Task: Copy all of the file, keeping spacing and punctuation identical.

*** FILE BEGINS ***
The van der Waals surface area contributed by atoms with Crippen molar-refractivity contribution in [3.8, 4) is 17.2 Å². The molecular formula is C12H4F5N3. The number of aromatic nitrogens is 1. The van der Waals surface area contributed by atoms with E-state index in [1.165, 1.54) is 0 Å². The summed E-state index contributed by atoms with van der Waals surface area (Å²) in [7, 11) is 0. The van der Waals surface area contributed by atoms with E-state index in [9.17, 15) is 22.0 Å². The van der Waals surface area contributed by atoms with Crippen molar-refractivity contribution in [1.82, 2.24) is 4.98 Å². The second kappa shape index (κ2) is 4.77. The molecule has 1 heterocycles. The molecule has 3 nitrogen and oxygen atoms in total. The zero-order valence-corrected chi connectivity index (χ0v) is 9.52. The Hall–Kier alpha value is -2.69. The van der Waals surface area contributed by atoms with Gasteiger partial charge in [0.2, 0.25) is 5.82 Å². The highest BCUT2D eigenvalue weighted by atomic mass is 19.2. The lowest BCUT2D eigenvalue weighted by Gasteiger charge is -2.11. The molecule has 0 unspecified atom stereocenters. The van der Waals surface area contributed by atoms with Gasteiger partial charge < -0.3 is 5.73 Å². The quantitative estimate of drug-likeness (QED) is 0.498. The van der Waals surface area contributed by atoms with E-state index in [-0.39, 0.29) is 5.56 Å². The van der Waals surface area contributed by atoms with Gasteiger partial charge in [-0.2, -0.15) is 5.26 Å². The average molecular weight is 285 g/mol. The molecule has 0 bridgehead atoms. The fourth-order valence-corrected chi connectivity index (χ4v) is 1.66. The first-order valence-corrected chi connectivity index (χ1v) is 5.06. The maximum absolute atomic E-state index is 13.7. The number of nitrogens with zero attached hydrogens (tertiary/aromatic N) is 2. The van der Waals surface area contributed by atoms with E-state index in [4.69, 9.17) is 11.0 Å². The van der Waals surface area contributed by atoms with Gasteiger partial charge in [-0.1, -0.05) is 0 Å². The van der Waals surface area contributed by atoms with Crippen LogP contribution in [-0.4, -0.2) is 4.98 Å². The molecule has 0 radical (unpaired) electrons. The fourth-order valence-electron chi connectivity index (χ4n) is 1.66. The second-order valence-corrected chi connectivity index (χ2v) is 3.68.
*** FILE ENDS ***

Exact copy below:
The van der Waals surface area contributed by atoms with Crippen molar-refractivity contribution in [3.8, 4) is 17.2 Å². The molecular formula is C12H4F5N3. The number of aromatic nitrogens is 1. The van der Waals surface area contributed by atoms with E-state index in [1.165, 1.54) is 0 Å². The summed E-state index contributed by atoms with van der Waals surface area (Å²) in [7, 11) is 0. The van der Waals surface area contributed by atoms with E-state index in [9.17, 15) is 22.0 Å². The van der Waals surface area contributed by atoms with Crippen molar-refractivity contribution in [1.82, 2.24) is 4.98 Å². The second kappa shape index (κ2) is 4.77. The molecule has 1 heterocycles. The molecule has 3 nitrogen and oxygen atoms in total. The zero-order valence-corrected chi connectivity index (χ0v) is 9.52. The Hall–Kier alpha value is -2.69. The van der Waals surface area contributed by atoms with Gasteiger partial charge in [0.2, 0.25) is 5.82 Å². The highest BCUT2D eigenvalue weighted by atomic mass is 19.2. The lowest BCUT2D eigenvalue weighted by Gasteiger charge is -2.11. The molecule has 0 unspecified atom stereocenters. The van der Waals surface area contributed by atoms with Gasteiger partial charge < -0.3 is 5.73 Å². The quantitative estimate of drug-likeness (QED) is 0.498. The van der Waals surface area contributed by atoms with E-state index in [-0.39, 0.29) is 5.56 Å². The van der Waals surface area contributed by atoms with Gasteiger partial charge in [-0.2, -0.15) is 5.26 Å². The average molecular weight is 285 g/mol. The molecule has 0 bridgehead atoms. The fourth-order valence-corrected chi connectivity index (χ4v) is 1.66. The first-order valence-corrected chi connectivity index (χ1v) is 5.06. The maximum absolute atomic E-state index is 13.7. The number of nitrogens with zero attached hydrogens (tertiary/aromatic N) is 2. The van der Waals surface area contributed by atoms with E-state index in [4.69, 9.17) is 11.0 Å². The van der Waals surface area contributed by atoms with Gasteiger partial charge in [-0.1, -0.05) is 0 Å². The van der Waals surface area contributed by atoms with Crippen LogP contribution in [-0.4, -0.2) is 4.98 Å². The molecule has 0 radical (unpaired) electrons. The fourth-order valence-electron chi connectivity index (χ4n) is 1.66. The second-order valence-corrected chi connectivity index (χ2v) is 3.68.